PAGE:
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Interannual variability of the meiobenthos and hyperbenthos communities from two Ecuadorian sandy beaches (1999-2001)
Calles, A.K.; Domínguez, L.; Guartatanga, S.; Ruiz, V.; Gonzalez, K.; Cornejo de Gruaurer, M.P.; Vincx, M. (2002). Interannual variability of the meiobenthos and hyperbenthos communities from two Ecuadorian sandy beaches (1999-2001). Invest. Mar. 30(1 (suppl.)).
In: Investigaciones Marinas. Escuela de Ciencias del Mar, Pontificia Universidad Católica de Valparaíso: Valparaíso. ISSN 0716-1069; e-ISSN 0717-7178, more
Peer reviewed article  

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  • Calles, A.K.
  • Domínguez, L.
  • Guartatanga, S.
  • Ruiz, V.
  • Gonzalez, K.
  • Cornejo de Gruaurer, M.P.
  • Vincx, M., more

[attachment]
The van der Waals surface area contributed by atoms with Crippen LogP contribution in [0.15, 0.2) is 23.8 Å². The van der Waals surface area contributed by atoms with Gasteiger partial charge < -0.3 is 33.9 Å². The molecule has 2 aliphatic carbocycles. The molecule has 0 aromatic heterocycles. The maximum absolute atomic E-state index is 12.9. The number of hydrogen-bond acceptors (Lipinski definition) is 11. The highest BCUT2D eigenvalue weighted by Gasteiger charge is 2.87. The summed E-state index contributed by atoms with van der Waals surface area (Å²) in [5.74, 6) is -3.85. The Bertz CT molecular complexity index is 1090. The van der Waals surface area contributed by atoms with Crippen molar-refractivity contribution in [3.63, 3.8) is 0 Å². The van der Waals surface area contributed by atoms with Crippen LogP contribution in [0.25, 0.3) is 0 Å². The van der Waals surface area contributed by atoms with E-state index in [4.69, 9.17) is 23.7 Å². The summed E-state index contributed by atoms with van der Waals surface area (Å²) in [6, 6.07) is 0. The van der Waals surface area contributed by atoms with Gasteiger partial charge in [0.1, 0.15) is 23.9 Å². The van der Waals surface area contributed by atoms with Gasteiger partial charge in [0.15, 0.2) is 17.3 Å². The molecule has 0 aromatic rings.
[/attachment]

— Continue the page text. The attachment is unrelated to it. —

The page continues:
A sampling program was set up to use benthos as an indicator of environmental impact on shrimp natural populations from August 1999 until February 2001. Meiobenthos and hyperbenthos were investigated quantitatively. It is important to notice that this period has been characterized by anomalous cold conditions during most of 1999 and 2000, and close to normal conditions during 2001. Total density from both benthic communities were analyzed during normal and anomalous conditions as were their responses to changes in environmental factors such as water temperature, salinity, median grain size, chlorophyll a, suspended particulate matter (SPM) and particulate organic matter (POM). Two sampling sites from the original seven were chosen based on one important characteristic: dominant use. The first site is a sandy beach mostly used for tourism (Salinas, 02°12'S 81°00'W); and the second is located in a fishing town (San Pedro, 01°55'53"S, 80°46'55"W). Fifteen meiobenthos taxa were identified. The meiofauna was mainly represented by nematodes which made up the highest population on both beaches. Total meiofauna density ranged from 244 to 2388 ind./10 cm2. Eight higher taxonomic levels of hyperbenthos were found in Salinas and seven in San Pedro, with total densities of 109-14911 ind/100m2 in Salinas, and 199-1672 ind/100m2 in San Pedro. Mysidacea was the most abundant hyperbenthic group, representing between 3.53 and 99.40 % of total density in Salinas and 3.76 - 98.31 % in San Pedro.

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